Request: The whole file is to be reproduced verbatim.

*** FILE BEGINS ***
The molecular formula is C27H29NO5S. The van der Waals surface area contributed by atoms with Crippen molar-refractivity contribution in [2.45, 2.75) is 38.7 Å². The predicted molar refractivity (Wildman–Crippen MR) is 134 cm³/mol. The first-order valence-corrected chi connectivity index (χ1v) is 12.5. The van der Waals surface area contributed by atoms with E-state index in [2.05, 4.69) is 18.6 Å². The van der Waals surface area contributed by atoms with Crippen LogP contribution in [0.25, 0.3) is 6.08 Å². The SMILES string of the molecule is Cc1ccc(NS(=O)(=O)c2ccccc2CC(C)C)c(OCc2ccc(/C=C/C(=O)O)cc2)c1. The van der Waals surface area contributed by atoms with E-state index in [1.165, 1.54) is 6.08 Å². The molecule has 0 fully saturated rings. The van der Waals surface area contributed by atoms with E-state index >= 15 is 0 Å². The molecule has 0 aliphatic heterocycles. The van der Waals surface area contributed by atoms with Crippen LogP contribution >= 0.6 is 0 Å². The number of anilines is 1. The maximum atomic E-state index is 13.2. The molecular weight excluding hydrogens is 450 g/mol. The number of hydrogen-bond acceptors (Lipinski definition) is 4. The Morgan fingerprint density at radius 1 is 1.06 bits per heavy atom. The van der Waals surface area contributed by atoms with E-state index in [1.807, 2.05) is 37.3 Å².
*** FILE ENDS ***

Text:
The molecular formula is C27H29NO5S. The van der Waals surface area contributed by atoms with Crippen molar-refractivity contribution in [2.45, 2.75) is 38.7 Å². The predicted molar refractivity (Wildman–Crippen MR) is 134 cm³/mol. The first-order valence-corrected chi connectivity index (χ1v) is 12.5. The van der Waals surface area contributed by atoms with E-state index in [2.05, 4.69) is 18.6 Å². The van der Waals surface area contributed by atoms with Crippen LogP contribution in [0.25, 0.3) is 6.08 Å². The SMILES string of the molecule is Cc1ccc(NS(=O)(=O)c2ccccc2CC(C)C)c(OCc2ccc(/C=C/C(=O)O)cc2)c1. The van der Waals surface area contributed by atoms with E-state index in [1.165, 1.54) is 6.08 Å². The molecule has 0 fully saturated rings. The van der Waals surface area contributed by atoms with E-state index >= 15 is 0 Å². The molecule has 0 aliphatic heterocycles. The van der Waals surface area contributed by atoms with Crippen LogP contribution >= 0.6 is 0 Å². The number of anilines is 1. The maximum atomic E-state index is 13.2. The molecular weight excluding hydrogens is 450 g/mol. The number of hydrogen-bond acceptors (Lipinski definition) is 4. The Morgan fingerprint density at radius 1 is 1.06 bits per heavy atom. The van der Waals surface area contributed by atoms with E-state index in [1.807, 2.05) is 37.3 Å².